I know exactly what you saw.
You saw what seemed like a mother distracted by her cell phone, ignoring the toddler tapping her leg asking her to "c'mere!" And you made a snap judgment about my mothering. And honestly, I probably would have had the same thought if I'd walked by someone else in my shoes. But I would have kept my judgmental thoughts inside my head.
"Oh my gosh. Just talk to your kid!"
I whipped my head around to see you, but you were gone. You could have been any of the handful of women walking away from me. I said "Seriously?" in your general direction, knowing full well that you had every right to question my ability to pay attention to my child.
Except that you didn't have every right. Because you don't know me at all. You decided to judge me based on the three seconds of my day you happened to witness. You decided you were seeing the whole story. Shockingly, you weren't.
What you didn't see is that my toddler had my full attention for the entire shopping trip until that point. You see, in his 2-year-old wisdom, he has deemed himself much too mature to ride in the cart, which puts me on full alert of his whereabouts down every aisle and around every turn. He has opinions about everything that we walk by, so our trip is a constant conversation about what we're buying and what we aren't.
What you didn't see is that I had to pick up a prescription at the pharmacy, all while watching my little guy test the limits, getting farther and farther away. Checking out all the fancy kids' toothpaste and telling me all the characters he sees. And finally finding a spot to sit on a bench near where I was.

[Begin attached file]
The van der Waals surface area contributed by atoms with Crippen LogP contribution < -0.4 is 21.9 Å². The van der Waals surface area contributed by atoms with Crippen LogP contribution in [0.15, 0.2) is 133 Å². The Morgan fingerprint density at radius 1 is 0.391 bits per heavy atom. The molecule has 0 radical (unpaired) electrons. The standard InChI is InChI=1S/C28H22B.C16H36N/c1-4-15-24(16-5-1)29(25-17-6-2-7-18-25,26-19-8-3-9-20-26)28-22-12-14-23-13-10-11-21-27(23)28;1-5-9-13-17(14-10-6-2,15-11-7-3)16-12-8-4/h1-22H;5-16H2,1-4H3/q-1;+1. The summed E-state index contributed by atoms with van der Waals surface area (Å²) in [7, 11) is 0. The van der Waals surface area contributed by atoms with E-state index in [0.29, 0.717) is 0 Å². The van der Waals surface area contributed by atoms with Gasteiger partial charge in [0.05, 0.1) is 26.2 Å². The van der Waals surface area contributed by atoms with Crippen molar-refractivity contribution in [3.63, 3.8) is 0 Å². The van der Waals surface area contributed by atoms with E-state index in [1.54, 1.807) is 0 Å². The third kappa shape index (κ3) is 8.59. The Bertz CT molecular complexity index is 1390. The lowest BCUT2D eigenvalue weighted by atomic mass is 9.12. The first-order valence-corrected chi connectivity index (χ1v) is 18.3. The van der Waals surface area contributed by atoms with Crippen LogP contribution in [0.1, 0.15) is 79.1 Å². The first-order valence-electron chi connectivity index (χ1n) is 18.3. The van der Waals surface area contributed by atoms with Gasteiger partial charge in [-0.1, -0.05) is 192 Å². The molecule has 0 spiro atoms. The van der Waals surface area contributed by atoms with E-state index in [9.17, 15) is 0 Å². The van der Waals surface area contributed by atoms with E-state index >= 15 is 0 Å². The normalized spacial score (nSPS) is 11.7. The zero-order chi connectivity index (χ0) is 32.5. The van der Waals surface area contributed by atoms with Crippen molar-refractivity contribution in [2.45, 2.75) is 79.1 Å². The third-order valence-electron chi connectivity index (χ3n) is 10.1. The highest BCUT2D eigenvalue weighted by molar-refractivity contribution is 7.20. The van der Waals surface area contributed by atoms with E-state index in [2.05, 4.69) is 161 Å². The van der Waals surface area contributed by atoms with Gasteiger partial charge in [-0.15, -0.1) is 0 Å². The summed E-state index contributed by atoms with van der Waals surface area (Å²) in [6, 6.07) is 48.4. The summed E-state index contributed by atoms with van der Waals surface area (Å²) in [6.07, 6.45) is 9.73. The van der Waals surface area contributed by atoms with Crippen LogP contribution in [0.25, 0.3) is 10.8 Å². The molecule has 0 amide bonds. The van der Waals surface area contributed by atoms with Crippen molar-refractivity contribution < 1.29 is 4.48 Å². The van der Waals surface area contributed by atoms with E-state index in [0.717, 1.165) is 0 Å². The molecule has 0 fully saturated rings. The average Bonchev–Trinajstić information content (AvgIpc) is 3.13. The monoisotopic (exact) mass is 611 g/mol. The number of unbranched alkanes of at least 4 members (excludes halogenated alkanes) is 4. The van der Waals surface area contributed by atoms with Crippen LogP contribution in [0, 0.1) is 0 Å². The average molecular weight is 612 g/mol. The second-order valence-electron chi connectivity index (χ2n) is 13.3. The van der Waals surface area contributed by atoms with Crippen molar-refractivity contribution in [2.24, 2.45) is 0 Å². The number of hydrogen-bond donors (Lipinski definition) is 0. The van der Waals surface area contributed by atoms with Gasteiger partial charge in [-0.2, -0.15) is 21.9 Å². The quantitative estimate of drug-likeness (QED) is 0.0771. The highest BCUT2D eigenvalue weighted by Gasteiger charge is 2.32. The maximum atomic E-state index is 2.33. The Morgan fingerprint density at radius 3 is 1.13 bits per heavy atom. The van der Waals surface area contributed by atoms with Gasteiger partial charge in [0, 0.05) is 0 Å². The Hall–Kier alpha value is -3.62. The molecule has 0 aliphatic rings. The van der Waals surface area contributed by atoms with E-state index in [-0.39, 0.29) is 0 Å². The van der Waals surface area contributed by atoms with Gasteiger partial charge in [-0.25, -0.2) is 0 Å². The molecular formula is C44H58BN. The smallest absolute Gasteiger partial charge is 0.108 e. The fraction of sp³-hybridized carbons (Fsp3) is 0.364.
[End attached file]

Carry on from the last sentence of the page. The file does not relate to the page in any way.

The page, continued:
What you didn't see is that the very helpful pharmacy tech asked if I would like to enroll in text message reminders for picking up my prescription each month. Since I had unsuccessfully attempted to enroll in this service last month, I decided to give it another try. He had me text a random automated number and follow the prompts. "Text the blue 7 digit Rx number on your bottle." Will came back over to me, pointing to where he wanted to go next. I told him he had to wait just a minute while I finished something. He went back to his bench. I continued the enrolling. "Please text your 4 digit year of birth." Will came back to plead with me again. "Just a second, buddy. I'm almost done." The automated texts kept coming. "Please text the 10 digit pharmacy phone # located on your Rx." Dear Lord, what a process. This better be worth it. I'm locating the phone number and making sure I enter it correctly when Will comes back, taps on my leg and begs for me to "c'mere!"
And that's when you walked by and decided I was a terrible mother for not paying attention to my child. And my heart stopped for half a beat. And I fought the tears stinging behind my eyes. I felt so misunderstood. So attacked. "Seriously?"
I finished enrolling, double checked with the pharmacy tech that I had done it correctly, and proceeded on with the rest of my shopping. By the grace of God, I had saved the pharmacy stop for last, so I just had to grab a couple more items and make it to the check-out lanes and then I could leave. I made it through the check-out process (but not without my dear boy reorganizing all of the snacks on the shelf while I unloaded my groceries and paid), made it to my car, and burst into tears. I texted my husband about you. About how you'd ruined my day. How you'd stolen my joy.
But then I drove home, and God calmly reminded me that no one, least of all a perfect stranger that knows nothing about me or my child, has the power to do that. You don't have the power to ruin my day. You don't have the power to steal my joy. In that moment of your snap judgment, I gave you far more power than you deserved.